I’ve always enjoyed keeping fit, especially running and cycling. I ran a marathon in June 2005, six months before my MS diagnosis (which at least explained why I’d started falling over when running!). But 11 years on I have secondary progressive MS and my mobility has deteriorated a lot.
I miss running and I badly missed my bike when I could no longer balance well enough to cycle. Pain is also a huge issue for me. I really want to stay active, mainly because it makes me feel so much better in myself but I’m also aware that putting on weight could make walking even more difficult than it is now.
Last year a friend suggested we try a tandem as the person at the front can balance for both riders. My husband, John, googled and found the charity Charlotte’s Tandems who loan tandems free-of-charge to people with disabilities. We borrowed our first tandem for two months and took to it really well. John gets on first at the front - the pilot, then I get on at the back – the stoker. I have shoes that clip on to the pedals to keep my feet in place and I stay clipped on at junctions, relying on John to put his feet down and hold the bike steady. There is a lot of trust involved.
We enjoyed the tandem so much that we bought one of our own. Ours cost about £2,500, but you can get them cheaper. We did have to buy a bigger shed though. Things escalated quite quickly!
We’re very lucky living in Somerset because there’s so much beautiful countryside away from busy roads. We usually cycle at a comfortable 10mph (as long as not too hilly!) for about an hour at a time. Much longer and my legs give up, leaving John pulling more than his share of the load. At least my legs are still going round, even if power-assisted by John. There’s a well-worn joke you hear all the time, people shout ‘Hey! She’s not pedalling at the back!’. You hear it so often it’s just not funny any more, although in our case, it is sometimes partly true.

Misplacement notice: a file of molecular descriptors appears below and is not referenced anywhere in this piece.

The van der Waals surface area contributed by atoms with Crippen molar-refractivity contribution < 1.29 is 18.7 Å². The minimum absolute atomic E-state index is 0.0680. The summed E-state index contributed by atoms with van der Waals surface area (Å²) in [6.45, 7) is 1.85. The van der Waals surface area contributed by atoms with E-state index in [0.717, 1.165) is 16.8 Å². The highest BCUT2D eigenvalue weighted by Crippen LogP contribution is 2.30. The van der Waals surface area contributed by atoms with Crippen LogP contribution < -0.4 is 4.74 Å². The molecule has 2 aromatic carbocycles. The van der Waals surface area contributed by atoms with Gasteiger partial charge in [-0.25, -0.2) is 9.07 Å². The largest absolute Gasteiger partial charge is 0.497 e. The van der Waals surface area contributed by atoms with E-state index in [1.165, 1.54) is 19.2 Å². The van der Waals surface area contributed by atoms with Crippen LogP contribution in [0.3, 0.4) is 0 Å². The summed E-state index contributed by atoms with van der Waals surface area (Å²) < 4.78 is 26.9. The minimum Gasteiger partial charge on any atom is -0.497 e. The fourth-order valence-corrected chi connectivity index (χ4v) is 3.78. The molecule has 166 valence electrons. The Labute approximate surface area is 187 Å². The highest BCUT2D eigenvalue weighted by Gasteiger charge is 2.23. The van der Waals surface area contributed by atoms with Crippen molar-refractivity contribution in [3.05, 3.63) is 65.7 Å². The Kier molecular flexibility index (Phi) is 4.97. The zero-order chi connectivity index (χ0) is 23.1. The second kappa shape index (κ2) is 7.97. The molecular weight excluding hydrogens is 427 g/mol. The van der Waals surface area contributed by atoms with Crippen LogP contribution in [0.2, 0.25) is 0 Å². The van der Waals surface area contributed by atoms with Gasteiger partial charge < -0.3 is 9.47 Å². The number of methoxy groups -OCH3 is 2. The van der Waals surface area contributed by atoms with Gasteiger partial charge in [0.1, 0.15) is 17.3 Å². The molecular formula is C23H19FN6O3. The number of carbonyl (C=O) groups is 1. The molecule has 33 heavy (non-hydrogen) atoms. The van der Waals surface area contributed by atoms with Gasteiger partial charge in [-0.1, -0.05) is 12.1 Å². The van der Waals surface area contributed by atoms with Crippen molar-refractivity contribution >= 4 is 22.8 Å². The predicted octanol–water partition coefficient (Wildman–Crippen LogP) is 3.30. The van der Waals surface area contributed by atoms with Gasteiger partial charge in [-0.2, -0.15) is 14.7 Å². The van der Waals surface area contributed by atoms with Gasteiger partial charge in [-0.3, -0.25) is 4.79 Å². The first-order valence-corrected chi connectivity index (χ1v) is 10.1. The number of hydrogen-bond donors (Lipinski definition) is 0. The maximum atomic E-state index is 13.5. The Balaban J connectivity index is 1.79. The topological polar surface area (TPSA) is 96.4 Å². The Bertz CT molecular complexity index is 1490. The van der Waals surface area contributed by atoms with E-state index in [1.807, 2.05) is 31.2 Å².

I was worried I might be overdoing it by exercising to the point where my legs fail, but my MS physio reassured me it was fine saying ‘you either use it or lose it with MS’. My MS team at Southmead hospital in Bristol are brilliant like that, really encouraging and supportive about staying active. You feel so much better during and after exercise, getting your heartrate going and endorphins flowing. I also swim and practice yoga, but nothing beats getting outside with the fresh air on your face keeping you cool on summer days.
Last year we cycled the Trans Pennine Trail from Leeds to Manchester with our daughter and her boyfriend, 100 miles over four days. It almost went wrong though, we took the tandem by train from Taunton to Leeds and nearly got thrown off at Birmingham as the train operator did not allow tandems! We had to hastily re-plan our return trip from Manchester to route via London Euston, involving a tandem ride through central London to Paddington, before returning to Somerset.
We belong to the Tandem Club and cycle with our local group once a month. We’re not fast and furious road cyclists, in fact most of us confess to cycling in order to earn a guilt-free cake during stops! This summer we’re going to the Tandem Club national rally in Northumberland, involving more train travel and another trip across London.
This summer we hope to meet up with Justin Kendall who has secondary progressive MS and is cycling from Snowden to the Pyrenees to raise funds for the MS Trust. We hope to accompany him for part of his journey across Wiltshire. It should be a great demonstration that having MS doesn’t have to mean you have to stop being active. And that you don’t have to be a Paralympian to do it!
To find out more about Charlotte’s Tandems visit http://www.charlottestandems.co.uk
This story is part of the August 2016 issue of our free quarterly newsletter Open Door. Sign up for your free subscription!